Homily of Fr. Thomas Joseph White, O.P.
Feast of St. Thomas Aquinas
Upper Church, Basilica of the National Shrine of the Immaculate Conception
Jan. 31, 2017

There is a fourth century book by an unknown Syrian monk entitled the Book of Steps. It’s about the spiritual life of Christians and the sacred liturgy.  The anonymous author speaks about there being three Churches: the heavenly Church of the angels and saints, the earthly Church of clergy and sacraments, and what he calls “the little Church of the heart.” The interior chapel of the soul where the Holy Spirit dwells by grace. Our heart itself can become a Cathedral where God dwells, and so we can enter even now into the Church of heaven, and live in communion with the blessed, even in the midst of the world. This is the communion of saints established by God. Heart speaks to heart, in the Holy Spirit.

But with St. Thomas Aquinas we might complement this perspective by speaking as well of the “little Church of the mind.” What does it mean to have our intellect consecrated to the truth, to seek the truth honestly and relentlessly, to perceive all things in the light of God, and to worship the God of truth, the truth of Christ?

Many people, including some of us who are professors, are tempted to pass through a university at times like we might pass through a European basilica or cathedral, as a mere spectator or a tourist, looking at the notable art, trying to assess the buildings, the fellow professors, the administration, and of course the politics. But perhaps ignoring the one who dwells in the Cathedral, who is silently waiting to be discovered.  The university also is a kind of church of the mind, where we are invited to worship at the altar of truth. This is an altar before which we learn to live with our intellectual vulnerability in the face of realities we don’t fully comprehend, and subjects we do not master. And it’s a place where the idols or ideologies of the age pass away, and the simplistic myths of human beings crumble. We should stop to worship, then, at this altar of God’s truth at the heart of the university, so that we may become what we are called to be.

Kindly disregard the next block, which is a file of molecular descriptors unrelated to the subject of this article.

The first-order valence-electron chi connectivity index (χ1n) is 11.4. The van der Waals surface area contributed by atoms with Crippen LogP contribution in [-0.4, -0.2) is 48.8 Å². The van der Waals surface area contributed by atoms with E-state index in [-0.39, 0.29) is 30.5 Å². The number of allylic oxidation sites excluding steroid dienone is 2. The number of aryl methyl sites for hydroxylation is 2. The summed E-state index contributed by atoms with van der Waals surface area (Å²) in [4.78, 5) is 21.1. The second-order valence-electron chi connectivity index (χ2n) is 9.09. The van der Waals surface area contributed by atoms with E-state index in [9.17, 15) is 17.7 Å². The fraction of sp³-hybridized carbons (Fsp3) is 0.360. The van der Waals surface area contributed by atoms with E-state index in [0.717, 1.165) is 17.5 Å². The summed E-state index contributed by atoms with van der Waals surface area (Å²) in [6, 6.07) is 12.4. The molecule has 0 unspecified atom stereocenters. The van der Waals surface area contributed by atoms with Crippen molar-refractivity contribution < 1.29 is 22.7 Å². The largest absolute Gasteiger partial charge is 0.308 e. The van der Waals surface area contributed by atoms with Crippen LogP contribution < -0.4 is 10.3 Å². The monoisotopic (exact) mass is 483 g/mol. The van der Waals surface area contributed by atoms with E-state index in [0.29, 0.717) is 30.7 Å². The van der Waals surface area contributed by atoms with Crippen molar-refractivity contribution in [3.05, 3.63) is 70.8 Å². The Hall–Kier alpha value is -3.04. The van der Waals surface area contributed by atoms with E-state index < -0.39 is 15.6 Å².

Aquinas helps us see what it means to live out this vocation. In the little chapel of his mind, which was really like a great cathedral of wisdom, he honored the Eternal Word, the Logos of God, who dwelt within him and enlightened him. He joined in communion with the saints and doctors of heaven by his contemplation, and enlightened the Church on earth through his profound teaching and preaching, his discrete, quiet sanctity and his marvelous humility. Aquinas was a mendicant for the truth, who allowed Jesus “the way, the truth, and the life” (John 14:6), to make him poor, so that he could live for the one thing necessary.